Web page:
"Jesus Speak" Sociolinguistic Analysis
I wrote this sociolinguistic analysis in Language Theory.
At the time I was searching for a research topic, I watched a YouTube video called “Shoot Christians Say” that made me laugh uncontrollably. My recent experience in a Christian speech community along with my interest in language varieties set me on the path to comparing American Christianese with the language of the historical Jesus. From there, I developed an outline for my research:
This piece was written with the intent of being submitted to a scholarly journal related to linguistics and faith. Though this analysis might be best understood and/or appreciated by American Christians, it was also written for a broader academic audience who might be interested in learning about a Bapticostal language variety in a Christian speech community. However, this analysis is for anyone who is interested in practicing inclusive speech.
In terms of the assignment for the class, my purpose was to apply a theoretical perspective to a set of research questions. Thus, I applied the theoretical perspectives regarding the necessity and purpose of language varieties and the inclusive and exclusive nature of speech communities to a language variety analysis comparing the language of Jesus and the language of American Christians to answer five research questions:
- Is Christianese good, bad, or simply a natural occurrence?
- What is the impact or impression Christianese leaves on others?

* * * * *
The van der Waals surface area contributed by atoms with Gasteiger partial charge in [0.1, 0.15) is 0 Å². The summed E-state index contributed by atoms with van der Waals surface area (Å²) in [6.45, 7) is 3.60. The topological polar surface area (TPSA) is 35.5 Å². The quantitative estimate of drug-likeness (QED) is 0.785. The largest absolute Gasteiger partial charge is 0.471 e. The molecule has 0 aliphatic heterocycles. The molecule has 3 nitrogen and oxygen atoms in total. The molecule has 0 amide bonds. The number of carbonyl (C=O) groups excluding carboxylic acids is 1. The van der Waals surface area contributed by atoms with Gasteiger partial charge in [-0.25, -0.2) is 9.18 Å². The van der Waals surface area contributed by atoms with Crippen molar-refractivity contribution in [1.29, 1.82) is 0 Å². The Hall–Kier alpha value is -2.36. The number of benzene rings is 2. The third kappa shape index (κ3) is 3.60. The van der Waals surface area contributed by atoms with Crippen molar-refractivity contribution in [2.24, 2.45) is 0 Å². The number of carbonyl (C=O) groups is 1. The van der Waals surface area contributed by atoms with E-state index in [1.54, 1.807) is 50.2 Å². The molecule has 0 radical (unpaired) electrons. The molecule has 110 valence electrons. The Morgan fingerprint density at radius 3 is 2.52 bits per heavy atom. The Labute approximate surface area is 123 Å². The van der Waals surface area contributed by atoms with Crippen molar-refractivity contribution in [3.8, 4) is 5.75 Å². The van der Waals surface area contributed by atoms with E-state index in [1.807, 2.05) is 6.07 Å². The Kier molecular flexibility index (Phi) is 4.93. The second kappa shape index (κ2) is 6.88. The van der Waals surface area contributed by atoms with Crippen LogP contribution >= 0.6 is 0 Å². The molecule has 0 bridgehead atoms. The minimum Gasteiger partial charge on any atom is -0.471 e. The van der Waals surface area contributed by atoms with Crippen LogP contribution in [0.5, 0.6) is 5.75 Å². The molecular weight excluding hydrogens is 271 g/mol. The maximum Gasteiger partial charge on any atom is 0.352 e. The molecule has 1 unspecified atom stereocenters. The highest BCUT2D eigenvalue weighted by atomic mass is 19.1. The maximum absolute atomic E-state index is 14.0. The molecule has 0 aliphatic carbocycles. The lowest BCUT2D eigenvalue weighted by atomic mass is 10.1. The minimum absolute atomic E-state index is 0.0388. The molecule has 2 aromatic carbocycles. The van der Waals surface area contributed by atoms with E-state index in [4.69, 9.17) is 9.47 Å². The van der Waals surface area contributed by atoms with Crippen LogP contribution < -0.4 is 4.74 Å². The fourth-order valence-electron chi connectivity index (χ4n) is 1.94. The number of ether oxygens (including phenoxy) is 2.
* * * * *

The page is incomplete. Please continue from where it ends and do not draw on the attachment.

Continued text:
- Did Jesus speak Christianese?
- How can Christians today learn from Jesus’ example of inclusive language?
- What does it sound like to talk like a modern-day Jesus?
This research process solidified several key ideas of language theory in my mind:
• All languages and language varieties are worthy of respect
• All languages and language varieties are rule-governed
• All languages share certain universals
• Knowledge itself is shaped by both experience and linguistic interaction shared by members of various discourse communities
My narrative approach to this sociolinguistic analysis turned out to be one of the most intimate pieces of research I’ve undertaken and shared publicly. However, I believe the open disclosure is what allows it to be effective. How else can I hope to answer a daring question like “What does it sound like to talk like a modern-day Jesus?” if I am not willing to be open about my own personal faith and faults?
Tripp and Tyler. “Shoot Christians Say.” Online video clip. YouTube. YouTube, 30 May 2013. Web. 28 Mar. 2014.